As a kid, I read a ton (a TON) of horse stories. It’s a genre that I don’t believe will ever go out of style, so I’m happy to have Jennifer Lyne here to post at The Bookshelf Muse. Her new book, Catch Rider, has recently been released, and she’s here to talk about reviews and criticism—a topic she’s well versed to discuss due to her experience as a writer and producer.
The idea that we writers are supposed to be perceptive and empathetic, yet also have hides like iguanas, has never made any sense to me. We’re trying to tell stories to entertain people, and when they attack us for it, it feels like failure. This is becoming more of an issue since everyone with internet access can post a review, and every writer can find that review after ten seconds of Googling.
When my first film came out, we got a great review in the Village Voice, and we were the happiest filmmakers in the world. Then Time Out wrote a vicious review, and I felt like I was going to die of humiliation. Not only was it devastating, it was infuriating, because they didn’t appreciate what we were trying to do or what we’d accomplished. After that experience, I made the conscious decision to not let someone else’s pen, or their bad mood, or their good mood, or their level of understanding or appreciation of what I’d done determine how I felt about my own work. That lasted until my second film, Loudmouth Soup. When, ironically, the Village Voice tore into my cast, I felt like a protective producer and actually wrote them a letter (which they printed), reminding them how experienced my actors are. Although I came out of it okay, and I really love the movie the way it is, it made me think of that old, unattributable quote, “Never pick a fight with a man who buys ink by the barrel.”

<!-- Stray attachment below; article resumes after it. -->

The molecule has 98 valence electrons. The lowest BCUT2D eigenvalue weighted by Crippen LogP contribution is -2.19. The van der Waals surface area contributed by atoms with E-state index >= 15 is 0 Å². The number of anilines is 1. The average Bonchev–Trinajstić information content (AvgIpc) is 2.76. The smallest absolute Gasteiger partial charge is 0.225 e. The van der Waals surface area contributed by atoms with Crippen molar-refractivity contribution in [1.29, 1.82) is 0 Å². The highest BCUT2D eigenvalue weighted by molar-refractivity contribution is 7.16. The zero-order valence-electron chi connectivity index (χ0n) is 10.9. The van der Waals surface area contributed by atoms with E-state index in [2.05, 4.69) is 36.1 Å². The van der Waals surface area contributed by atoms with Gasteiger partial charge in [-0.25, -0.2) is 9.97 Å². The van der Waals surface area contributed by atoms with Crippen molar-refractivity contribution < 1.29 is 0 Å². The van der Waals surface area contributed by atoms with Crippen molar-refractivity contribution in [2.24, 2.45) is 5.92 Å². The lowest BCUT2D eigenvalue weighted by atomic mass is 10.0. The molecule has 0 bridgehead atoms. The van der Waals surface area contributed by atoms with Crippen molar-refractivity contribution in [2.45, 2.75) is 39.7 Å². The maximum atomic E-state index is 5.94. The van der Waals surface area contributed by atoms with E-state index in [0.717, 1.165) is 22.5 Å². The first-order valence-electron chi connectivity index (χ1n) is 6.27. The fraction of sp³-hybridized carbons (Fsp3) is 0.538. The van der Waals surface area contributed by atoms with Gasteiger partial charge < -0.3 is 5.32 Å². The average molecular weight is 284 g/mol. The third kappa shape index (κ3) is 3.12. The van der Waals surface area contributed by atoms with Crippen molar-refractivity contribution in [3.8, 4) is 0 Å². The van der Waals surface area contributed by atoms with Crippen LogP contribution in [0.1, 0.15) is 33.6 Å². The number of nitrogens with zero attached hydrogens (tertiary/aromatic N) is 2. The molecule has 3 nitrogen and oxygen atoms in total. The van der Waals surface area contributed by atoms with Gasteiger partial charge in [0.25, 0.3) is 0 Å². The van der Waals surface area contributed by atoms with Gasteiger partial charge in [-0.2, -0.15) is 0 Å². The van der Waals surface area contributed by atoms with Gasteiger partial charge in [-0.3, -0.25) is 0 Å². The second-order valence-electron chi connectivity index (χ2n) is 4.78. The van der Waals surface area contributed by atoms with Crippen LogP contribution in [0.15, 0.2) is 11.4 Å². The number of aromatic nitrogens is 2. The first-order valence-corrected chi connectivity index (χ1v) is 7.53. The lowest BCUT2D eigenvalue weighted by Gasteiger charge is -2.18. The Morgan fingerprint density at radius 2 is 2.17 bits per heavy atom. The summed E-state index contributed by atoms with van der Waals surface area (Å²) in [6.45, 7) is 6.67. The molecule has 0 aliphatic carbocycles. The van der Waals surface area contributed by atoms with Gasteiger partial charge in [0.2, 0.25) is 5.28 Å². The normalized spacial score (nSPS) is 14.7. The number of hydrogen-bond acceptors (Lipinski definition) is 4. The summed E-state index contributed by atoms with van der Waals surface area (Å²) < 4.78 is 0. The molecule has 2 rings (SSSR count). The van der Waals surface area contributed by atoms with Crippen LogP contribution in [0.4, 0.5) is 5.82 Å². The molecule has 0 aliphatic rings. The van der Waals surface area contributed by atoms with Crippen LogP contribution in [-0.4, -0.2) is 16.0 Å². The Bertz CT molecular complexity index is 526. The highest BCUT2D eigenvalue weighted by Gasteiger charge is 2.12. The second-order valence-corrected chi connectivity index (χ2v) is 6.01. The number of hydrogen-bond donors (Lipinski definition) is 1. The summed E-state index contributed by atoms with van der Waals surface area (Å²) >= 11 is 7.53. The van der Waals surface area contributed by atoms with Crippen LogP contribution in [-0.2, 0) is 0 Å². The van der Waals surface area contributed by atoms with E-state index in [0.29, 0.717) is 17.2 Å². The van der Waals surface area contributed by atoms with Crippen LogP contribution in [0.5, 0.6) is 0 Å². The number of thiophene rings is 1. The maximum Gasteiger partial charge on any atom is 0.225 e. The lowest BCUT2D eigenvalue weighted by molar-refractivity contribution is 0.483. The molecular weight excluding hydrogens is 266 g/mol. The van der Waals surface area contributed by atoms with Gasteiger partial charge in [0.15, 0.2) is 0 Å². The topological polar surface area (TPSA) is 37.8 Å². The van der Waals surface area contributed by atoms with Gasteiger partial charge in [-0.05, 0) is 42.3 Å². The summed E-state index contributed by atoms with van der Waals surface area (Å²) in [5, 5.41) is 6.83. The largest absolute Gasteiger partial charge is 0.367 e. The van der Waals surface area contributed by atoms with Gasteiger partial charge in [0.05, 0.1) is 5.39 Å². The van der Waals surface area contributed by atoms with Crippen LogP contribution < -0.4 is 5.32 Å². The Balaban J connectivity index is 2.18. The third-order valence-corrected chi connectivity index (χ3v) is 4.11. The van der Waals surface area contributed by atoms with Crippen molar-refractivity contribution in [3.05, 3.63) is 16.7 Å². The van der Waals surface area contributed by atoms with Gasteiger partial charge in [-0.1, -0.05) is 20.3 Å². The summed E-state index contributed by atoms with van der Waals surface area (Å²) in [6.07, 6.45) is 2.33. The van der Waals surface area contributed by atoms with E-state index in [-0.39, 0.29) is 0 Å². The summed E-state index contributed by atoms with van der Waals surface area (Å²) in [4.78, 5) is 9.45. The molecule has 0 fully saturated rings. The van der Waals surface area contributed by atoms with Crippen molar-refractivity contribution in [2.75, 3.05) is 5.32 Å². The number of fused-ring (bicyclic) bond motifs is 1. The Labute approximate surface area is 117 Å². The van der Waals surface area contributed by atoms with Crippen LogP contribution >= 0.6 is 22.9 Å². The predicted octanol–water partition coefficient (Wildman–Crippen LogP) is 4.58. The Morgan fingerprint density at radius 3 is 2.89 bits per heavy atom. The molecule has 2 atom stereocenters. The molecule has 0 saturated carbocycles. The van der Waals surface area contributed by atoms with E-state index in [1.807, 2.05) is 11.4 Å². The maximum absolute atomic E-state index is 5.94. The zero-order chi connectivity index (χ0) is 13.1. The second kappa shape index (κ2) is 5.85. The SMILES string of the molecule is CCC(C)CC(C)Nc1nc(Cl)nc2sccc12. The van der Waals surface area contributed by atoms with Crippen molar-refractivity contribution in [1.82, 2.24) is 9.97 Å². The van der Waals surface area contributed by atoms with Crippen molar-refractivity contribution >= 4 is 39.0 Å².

The lesson I learned from both experiences is that if you get a nasty, unhelpful review, don’t read it more than once. Neither of my films is for everyone – they’re both visceral and gritty – and some people will never want to watch them. Just read the good reviews over and over until you’re convinced that you’re Orson Wells and write another one! There is one thing that we need in place before we sit down and write, and that is some self-delusion.
Three years ago, I spent a morning talking to one of my idols, an iconic Hollywood screenwriter, at his house in Los Angeles. I was waiting for him to tell me some kind of secret, to reveal some strength or genius that I’d remember forever. But he said that after one of his films, he was terribly depressed because of the negative critical reaction. I started laughing. I actually put my head in my hands. “I’m serious!” he scolded. I could tell that he still hadn’t gotten over it.
So here are my personal rules about reviews: If I think the reader/critic didn’t understand what I was trying to do, I forget about it immediately. If I think they did, and they thought I failed, I think about why, file it away, and move on.
On the other hand, the most valuable thing a writer can get is good feedback on a work-in-progress from a friend or another writer. When you’re starting out, this is very hard. Your work is at its weakest, and you need the criticism the most. It’s a combustible proposition, asking a friend to read your work and give you feedback, and it’s something we all struggle with, at all levels.